East New Market


12 February 1848

Robert F. Thompson to Anthony L. Manning

(Collection of Karen Nicholson, Arlington, VA)

Dickinson College Feby, 12th 1848 

Carlisle Cumberland County

Beloved friend

Sir: I now seat myself to write you an answer to your letter, from one whom I have always respected, and when I opened your letter and found it was from you, I felt tight glad, that I had received a letter from my dear and friendly chum. But when I commenced reading its contents, Oh! you do not know what a gloom it cast over my head, to think about the consequences of such a letter from an always respected friend.

You know for the last three or four years that I have been acquainted with you, we never even had a cross word, we really appeared as brothers and treated each other as such.

If ever I had any respect for any person that person was you, and I esteem you as my friend yet from the contents of your letter you appear as though you were affronted with me and that you doubted my veracity as being a true friend of yours.

Well dear friend, I can assure you are laboring under a mistake, for, as I have before stated if I ever esteemed any person with my respect, it is you, most assuredly.

You know when father gave me permission to come here, I was not satisfied unless you were with me, and in order that you might come with me I persuaded my father to ask your father towards letting you come ?, And when he consented to let you come, you saw how patiently I waited for you, and what was this for?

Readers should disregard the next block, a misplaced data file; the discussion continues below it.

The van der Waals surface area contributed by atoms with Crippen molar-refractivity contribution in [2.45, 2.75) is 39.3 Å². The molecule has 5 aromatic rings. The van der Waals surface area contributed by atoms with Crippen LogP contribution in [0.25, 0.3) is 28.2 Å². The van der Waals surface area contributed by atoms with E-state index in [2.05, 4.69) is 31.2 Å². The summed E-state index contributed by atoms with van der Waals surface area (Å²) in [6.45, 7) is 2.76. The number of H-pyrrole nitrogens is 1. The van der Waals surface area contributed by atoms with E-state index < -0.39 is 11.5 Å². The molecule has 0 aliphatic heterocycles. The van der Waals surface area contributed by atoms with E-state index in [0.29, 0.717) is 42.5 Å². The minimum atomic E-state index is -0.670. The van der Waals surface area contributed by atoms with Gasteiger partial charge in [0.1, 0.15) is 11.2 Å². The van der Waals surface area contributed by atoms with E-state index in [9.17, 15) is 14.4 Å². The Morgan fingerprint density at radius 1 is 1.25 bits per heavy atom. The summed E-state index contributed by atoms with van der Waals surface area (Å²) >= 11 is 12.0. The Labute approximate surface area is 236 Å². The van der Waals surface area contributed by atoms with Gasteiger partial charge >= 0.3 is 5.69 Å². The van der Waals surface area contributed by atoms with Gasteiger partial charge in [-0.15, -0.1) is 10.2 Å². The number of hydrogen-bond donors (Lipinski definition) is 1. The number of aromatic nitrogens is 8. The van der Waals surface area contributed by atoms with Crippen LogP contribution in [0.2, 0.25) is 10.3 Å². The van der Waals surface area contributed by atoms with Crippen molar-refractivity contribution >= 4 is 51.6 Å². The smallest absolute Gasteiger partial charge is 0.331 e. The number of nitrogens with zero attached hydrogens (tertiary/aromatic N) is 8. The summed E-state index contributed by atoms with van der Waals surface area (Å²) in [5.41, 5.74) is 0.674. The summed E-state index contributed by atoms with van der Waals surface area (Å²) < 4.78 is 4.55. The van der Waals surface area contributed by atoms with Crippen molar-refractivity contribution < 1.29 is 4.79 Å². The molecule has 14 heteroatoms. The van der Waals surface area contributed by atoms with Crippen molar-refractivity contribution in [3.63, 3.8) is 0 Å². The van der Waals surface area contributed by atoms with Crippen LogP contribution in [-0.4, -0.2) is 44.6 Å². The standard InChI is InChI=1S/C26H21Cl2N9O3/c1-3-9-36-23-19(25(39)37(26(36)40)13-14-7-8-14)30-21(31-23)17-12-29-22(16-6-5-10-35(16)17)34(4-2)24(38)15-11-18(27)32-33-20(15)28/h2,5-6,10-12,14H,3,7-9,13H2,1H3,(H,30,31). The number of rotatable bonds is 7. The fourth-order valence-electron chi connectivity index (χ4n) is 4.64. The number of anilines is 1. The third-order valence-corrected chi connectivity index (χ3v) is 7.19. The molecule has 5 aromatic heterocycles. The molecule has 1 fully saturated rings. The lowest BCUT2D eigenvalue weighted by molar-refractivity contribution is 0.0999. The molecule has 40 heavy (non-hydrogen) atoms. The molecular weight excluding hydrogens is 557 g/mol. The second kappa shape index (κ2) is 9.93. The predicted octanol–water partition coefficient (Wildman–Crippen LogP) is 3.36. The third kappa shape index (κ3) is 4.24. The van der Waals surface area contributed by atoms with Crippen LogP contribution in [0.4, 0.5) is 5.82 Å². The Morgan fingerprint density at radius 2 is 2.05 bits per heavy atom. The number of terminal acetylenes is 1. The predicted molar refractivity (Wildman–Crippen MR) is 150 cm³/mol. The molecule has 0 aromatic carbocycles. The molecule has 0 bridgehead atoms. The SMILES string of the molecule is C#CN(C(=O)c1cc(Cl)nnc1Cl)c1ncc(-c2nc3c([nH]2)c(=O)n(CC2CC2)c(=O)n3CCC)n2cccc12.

Nothing but the pure love I had for you and that I wanted you as a companion.

But I cannot help thinking about your letter, concerning that part, stating that "These persons who acted the dogged and even worse than the doggish disposition"

Well now dear Anthony, if I must tell you my thought, I think that, that was a strange expression for you to say about one who has always been your friends, but you say that I have not been your friend But sir: I did all in my power to comfort you while you were here.

You must acknowledge that while Sweet James was persuading you to go home, I was consoling or was trying to console you but when I found you were getting worse I advised you to go home and I always thought I was acting the part of charity.

I want you to tell me who those persons are to whom you refer in your letter to me. Give my love to all the young ladies and respect me as your friend.

Write again Robert F. Thompson